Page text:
Signed by David Geffen, alongside Elton John and Donna Summer, for his new label, Geffen, Double Fantasy was preceded by Lennon's "(Just Like) Starting Over", which became a US and UK #1 hit in the aftermath of John's murder. The album itself was received with much interest, coming after such an extended break. The album debuted at #27 in the UK and the following week reached #14, but then it fell down very quickly to #25 and then #46, making the #14 its peak position. In the US, the situation was different. There, the album debuted at #25 and then rose to #12 and then #11.

Douglas brought Rick Nielsen and Bun E. Carlos of the band Cheap Trick to play on "I'm Losing You", but it was eventually re-recorded with the studio musicians. The Cheap Trick version was included on the John Lennon Anthology collection released in 1998.[3]

The cover of the album is said to be inspired in a photograph of Astrid Kirchherr and Stuart Sutcliffe, the first bassist of The Beatles and one of John's best friends, who died in 1962.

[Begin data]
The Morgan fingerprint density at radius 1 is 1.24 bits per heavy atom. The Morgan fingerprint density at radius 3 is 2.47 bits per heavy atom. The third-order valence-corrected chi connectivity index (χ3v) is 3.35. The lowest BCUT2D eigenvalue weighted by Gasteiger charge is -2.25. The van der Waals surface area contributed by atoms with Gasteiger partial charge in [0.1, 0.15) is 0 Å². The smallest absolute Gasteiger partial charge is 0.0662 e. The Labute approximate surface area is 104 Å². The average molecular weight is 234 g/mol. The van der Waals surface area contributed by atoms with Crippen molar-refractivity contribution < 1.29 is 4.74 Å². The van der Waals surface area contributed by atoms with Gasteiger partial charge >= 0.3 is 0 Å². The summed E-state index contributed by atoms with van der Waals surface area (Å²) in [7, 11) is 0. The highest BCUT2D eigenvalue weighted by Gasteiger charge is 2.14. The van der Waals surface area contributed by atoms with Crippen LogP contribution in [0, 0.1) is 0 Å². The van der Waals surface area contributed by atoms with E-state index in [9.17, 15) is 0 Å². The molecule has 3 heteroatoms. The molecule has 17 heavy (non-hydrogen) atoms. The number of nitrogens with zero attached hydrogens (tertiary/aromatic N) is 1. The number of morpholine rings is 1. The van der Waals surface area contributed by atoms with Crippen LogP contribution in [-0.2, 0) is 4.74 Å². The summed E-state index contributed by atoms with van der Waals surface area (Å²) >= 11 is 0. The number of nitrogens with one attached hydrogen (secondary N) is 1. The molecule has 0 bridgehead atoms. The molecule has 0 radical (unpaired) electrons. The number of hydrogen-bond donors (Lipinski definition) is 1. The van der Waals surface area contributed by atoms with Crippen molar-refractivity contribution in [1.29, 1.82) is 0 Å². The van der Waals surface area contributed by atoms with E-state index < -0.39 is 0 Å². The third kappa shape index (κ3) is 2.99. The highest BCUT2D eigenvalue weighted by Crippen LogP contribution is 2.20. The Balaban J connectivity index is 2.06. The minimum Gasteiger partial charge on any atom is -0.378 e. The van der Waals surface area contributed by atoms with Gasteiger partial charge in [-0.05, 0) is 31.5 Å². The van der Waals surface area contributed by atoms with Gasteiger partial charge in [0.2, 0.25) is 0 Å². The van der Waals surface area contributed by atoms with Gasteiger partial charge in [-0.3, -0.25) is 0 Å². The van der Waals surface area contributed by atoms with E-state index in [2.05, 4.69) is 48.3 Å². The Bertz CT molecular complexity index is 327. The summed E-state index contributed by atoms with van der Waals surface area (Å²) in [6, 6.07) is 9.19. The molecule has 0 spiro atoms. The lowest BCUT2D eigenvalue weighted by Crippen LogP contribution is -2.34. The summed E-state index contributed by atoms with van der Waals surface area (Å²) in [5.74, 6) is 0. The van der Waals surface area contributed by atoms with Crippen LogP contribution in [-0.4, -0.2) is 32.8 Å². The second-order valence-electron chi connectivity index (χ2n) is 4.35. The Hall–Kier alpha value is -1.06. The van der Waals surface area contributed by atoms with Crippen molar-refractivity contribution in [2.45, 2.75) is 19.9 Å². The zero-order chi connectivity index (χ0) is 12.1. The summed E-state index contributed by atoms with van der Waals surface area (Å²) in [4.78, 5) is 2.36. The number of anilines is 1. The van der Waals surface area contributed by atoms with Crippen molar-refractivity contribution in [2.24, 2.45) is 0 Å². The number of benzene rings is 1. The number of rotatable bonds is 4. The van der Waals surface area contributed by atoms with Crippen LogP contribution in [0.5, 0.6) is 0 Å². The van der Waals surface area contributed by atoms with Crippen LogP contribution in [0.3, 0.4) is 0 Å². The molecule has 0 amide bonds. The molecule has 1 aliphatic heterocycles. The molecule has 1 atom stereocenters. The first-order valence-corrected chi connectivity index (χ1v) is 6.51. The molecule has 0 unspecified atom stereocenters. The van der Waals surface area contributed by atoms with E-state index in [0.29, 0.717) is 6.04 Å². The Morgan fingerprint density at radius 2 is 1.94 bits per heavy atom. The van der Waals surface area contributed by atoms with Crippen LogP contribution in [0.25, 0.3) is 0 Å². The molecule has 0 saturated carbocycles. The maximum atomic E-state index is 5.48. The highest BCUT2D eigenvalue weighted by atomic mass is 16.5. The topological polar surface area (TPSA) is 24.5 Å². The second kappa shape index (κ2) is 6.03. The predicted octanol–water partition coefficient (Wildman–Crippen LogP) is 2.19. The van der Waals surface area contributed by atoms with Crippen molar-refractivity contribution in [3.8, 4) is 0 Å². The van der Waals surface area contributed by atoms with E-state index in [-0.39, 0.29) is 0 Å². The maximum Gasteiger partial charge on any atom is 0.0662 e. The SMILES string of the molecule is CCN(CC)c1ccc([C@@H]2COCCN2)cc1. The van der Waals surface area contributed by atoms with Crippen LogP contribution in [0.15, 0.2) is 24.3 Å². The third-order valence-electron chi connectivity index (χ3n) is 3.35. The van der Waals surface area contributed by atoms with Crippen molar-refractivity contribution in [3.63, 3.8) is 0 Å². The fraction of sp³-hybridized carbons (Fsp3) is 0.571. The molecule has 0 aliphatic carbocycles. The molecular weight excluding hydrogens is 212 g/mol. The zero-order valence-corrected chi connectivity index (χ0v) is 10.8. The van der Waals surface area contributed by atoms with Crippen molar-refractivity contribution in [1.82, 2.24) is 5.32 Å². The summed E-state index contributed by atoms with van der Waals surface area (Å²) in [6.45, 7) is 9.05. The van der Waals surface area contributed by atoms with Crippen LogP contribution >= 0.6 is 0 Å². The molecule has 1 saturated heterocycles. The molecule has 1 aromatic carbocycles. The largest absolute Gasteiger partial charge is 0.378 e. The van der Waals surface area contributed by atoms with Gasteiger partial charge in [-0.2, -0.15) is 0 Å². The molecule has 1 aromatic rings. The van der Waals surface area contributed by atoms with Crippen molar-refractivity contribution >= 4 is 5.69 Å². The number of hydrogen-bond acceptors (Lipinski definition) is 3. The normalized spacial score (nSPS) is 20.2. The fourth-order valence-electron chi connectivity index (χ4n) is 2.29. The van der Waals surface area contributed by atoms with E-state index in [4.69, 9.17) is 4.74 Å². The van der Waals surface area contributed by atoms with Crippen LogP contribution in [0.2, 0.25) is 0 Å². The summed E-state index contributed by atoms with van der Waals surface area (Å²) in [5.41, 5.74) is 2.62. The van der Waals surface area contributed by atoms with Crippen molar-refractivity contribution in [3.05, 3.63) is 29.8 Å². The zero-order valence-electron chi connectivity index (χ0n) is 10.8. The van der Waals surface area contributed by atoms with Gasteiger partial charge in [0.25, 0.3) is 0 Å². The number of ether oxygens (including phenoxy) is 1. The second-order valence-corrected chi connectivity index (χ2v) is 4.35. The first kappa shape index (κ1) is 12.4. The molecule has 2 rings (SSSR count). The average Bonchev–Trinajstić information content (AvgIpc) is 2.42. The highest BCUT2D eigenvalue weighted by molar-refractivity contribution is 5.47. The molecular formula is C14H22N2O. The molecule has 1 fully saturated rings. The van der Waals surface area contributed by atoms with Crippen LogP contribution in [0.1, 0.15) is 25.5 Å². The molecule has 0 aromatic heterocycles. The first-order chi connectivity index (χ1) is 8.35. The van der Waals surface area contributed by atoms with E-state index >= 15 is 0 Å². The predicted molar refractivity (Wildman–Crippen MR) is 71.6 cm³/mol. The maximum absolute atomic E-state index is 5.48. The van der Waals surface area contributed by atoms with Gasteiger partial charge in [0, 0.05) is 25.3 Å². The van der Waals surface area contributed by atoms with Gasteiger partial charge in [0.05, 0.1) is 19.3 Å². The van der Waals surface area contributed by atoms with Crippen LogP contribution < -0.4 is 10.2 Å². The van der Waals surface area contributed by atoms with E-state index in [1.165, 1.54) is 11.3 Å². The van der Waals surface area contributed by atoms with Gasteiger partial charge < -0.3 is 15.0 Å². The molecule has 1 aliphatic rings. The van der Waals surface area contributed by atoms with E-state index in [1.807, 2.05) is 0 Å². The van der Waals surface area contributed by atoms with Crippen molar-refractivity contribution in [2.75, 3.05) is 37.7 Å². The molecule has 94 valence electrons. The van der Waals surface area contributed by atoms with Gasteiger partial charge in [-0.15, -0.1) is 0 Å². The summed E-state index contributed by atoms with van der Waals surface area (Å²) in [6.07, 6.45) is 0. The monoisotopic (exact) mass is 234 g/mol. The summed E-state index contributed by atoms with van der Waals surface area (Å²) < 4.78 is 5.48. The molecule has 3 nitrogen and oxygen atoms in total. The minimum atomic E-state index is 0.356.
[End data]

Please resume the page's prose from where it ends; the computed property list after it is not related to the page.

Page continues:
Tragedy and aftermath

On the evening 8 December 1980, Mark David Chapman shot John Lennon four times as he was walking into The Dakota with Ono; Lennon died approximately twenty minutes later. “The last time I saw John he had this incredible smile on his face,” Jack Douglas later told journalist Chris Hunt. “It was the evening we finished ‘Walking On Thin Ice’. He was just thrilled, and so was Yoko, because we all knew we had accomplished what John set out to do with that track. I walked him to the elevator and said goodnight. About 40 minutes later my girlfriend came to the studio, all white. ‘It’s just been on the radio,’ she said. ‘John was shot’.”[1]